EXAMPLE 4

A two-pack urthane adhesive was coated and dried on polyester unwoven fabric (measured weight=34 g/m2) as a porous base material polyester resin (elastomer) GRILUX E-500 (tradename) available from DAINIPPON INK & CHEMICALS, INC. was used as a thermoplastic resin, and polyethylene resin MIRASON 16P (tradename) available from Mitsui Petrochemical lndustries, Ltd. was also used as the thermoplastic resin for comparison. These materials were monolayer extrusion-laminated as shown in FIG. 1 to obtain seven types of a laminated structure having different resin thicknesses. The extrusion temperature condition and melt viscosity of the polyester resin (elastomer) are shown in Table 10. Results of a pin hole test and feeling evaluation of the obtained seven types of a laminated structure are summarized in Table 10. Note that the extrusion temperature condition and melt viscosity of the polyethylene resin were the same as those in Example 1, and the laminated structures were evaluated following the same procedures as in Example 1.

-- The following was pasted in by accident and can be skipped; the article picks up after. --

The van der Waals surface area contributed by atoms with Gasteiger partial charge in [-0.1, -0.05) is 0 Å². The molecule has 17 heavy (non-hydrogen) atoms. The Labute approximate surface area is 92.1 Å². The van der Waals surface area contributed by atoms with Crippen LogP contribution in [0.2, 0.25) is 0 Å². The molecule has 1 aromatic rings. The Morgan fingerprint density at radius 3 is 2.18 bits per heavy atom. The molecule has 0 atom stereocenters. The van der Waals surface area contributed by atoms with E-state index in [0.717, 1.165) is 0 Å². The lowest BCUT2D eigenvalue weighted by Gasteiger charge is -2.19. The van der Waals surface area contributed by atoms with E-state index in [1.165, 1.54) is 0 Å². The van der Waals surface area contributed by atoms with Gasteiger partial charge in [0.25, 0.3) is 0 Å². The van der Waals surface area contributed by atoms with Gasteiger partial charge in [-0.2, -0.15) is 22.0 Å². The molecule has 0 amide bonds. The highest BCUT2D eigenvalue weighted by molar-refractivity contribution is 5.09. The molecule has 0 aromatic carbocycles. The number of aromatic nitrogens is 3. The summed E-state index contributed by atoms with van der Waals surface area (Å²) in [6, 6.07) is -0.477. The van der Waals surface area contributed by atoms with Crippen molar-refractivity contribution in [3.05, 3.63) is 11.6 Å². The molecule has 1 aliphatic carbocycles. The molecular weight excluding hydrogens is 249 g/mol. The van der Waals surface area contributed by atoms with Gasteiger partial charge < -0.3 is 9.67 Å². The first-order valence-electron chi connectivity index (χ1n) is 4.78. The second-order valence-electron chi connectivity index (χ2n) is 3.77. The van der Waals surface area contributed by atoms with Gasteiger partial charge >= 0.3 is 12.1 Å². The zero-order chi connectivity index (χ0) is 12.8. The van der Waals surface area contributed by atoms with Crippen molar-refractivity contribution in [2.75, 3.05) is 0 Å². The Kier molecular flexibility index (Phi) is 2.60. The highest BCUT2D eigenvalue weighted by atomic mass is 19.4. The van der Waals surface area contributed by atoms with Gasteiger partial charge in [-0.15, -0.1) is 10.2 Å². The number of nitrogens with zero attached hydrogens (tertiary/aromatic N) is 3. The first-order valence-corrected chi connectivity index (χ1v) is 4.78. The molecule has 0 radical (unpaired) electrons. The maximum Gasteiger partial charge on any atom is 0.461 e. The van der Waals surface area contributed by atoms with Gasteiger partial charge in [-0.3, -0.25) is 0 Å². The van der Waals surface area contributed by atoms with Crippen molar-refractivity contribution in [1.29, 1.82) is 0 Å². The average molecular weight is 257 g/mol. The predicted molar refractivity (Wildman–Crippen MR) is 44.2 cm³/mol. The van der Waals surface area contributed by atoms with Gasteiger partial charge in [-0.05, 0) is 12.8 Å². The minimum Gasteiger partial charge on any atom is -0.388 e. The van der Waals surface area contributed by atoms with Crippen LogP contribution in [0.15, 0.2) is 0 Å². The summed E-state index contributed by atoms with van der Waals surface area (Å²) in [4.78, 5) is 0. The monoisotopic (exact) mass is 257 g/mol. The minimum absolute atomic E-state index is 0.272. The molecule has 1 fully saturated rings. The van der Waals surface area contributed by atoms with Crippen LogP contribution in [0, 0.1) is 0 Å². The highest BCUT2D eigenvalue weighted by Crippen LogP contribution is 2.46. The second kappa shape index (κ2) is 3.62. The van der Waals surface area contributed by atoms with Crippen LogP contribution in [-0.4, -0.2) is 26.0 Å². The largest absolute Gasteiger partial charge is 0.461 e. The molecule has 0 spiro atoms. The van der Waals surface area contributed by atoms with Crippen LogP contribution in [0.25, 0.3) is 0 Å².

TABLE 9__________________________________________________________________________                                Melt Viscosity     Extrusion Temperature Condition (°C.)                                (Poise)ExtruderResin     Cylinder 1           Cylinder 2                 Cylinder 3                       Adaptor                            T-die                                at 210°C.                                      at 190° C.__________________________________________________________________________50 mm φPolyester     190   200   210   210  210 6.0 × 103                                      9.2 × 104Resin__________________________________________________________________________